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Johns pled guilty to the high-range drunk driving charge and is now facing jail time.
According to 7 News, Johns’ lawyer, Bryan Wrench, told the Raymond Terrace Local Court that the singer “wanted the matter dealt with immediately because it is causing him anxiety during his three-month rehabilitation program”.
Magistrate Ian Cheetham declined Johns’ request and adjourned the case until June 22 for sentencing.
Johns’ admission, once again refreshingly, if sadly, transparent, should hopefully serve as a reminder that no one is immune to the realities of mental health struggles, no matter how successful or wealthy.
While Johns is not looking to be a poster child for an issue that affects one in five Australians, his willingness to speak about his struggles will still surely inspire others to seek help without shame and to remember they are not alone.
According to the Black Dog Institute, the most common mental illnesses in Australia are depressive, anxiety and substance use disorder with these three types of mental illnesses often occurring in combination.
For example, a person with an anxiety disorder could also develop depression, or a person with depression might misuse alcohol or other drugs, in an effort to self-medicate. Of the 20% of Australians with a mental illness in any one year, 11.5% have one disorder and 8.5% have two or more disorders. Almost half (45%) Australians will experience a mental illness in their lifetime.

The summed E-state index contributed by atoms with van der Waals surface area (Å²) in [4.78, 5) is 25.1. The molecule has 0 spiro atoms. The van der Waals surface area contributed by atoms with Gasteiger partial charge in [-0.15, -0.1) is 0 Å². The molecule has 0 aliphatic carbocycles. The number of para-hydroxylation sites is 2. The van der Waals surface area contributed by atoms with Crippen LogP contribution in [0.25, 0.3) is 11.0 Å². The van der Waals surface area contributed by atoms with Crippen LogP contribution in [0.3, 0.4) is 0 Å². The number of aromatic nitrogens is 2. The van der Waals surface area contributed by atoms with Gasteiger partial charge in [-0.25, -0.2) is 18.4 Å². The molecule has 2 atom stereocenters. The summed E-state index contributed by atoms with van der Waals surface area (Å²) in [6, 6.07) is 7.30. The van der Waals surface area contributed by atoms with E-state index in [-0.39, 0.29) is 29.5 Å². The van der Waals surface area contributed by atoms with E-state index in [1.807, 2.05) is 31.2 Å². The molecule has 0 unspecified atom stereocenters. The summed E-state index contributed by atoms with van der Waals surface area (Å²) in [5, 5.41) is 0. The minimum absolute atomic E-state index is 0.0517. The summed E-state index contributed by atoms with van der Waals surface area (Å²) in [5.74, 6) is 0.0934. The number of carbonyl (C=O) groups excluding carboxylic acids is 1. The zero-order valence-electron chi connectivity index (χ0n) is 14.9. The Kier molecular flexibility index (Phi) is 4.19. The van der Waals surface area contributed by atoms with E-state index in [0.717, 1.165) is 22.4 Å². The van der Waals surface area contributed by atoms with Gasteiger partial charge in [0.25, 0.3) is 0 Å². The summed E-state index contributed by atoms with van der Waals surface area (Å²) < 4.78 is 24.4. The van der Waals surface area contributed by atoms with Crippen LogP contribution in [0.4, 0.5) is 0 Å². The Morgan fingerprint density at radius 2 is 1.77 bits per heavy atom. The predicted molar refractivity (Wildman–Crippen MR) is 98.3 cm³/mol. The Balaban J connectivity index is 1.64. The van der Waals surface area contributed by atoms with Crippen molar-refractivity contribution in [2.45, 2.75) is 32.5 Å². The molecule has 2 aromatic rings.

A spokesperson for Johns has confirmed that his new solo album FutureNever will still be released on April 22, which will also be the singer’s 42nd birthday.
John’s announced the new record in December 2021, saying, “This time I’m doing things on my own terms, FutureNever will be the first album I release on my own label via a new global deal with my friends at BMG.
“Call me a hopeless romantic but that’s the benefit of releasing music on your own label,” he explained. “Nobody can tell you what to do.”
The artist also revealed that the podcast had helped him heal from his past and that he is ready to “tackle this new world bravely.”
May he tackle his recovery just as bravely and with as much success as his career has brought him thus far.
If you or anyone you know is struggling and needs support, call Lifeline on 13 11 14 or Kids Helpline on 1800 55 1800, both of which provide trained counsellors you can talk with 24/7. You can also speak with someone confidentially at Headspace by calling 1800 650 890 or chat online here. If you are in immediate danger, call 000.
If you are in need of resources to help yourself or someone you know with issues relating to alcohol use, please call the National Alcohol and Other Drug Hotline on 1800-250-015 for free and confidential advice.
If you are in need of resources to help yourself or someone you know with issues relating to drug use, please visit Reach Out Australia or the Alcohol and Drug Foundation for help, information and resources.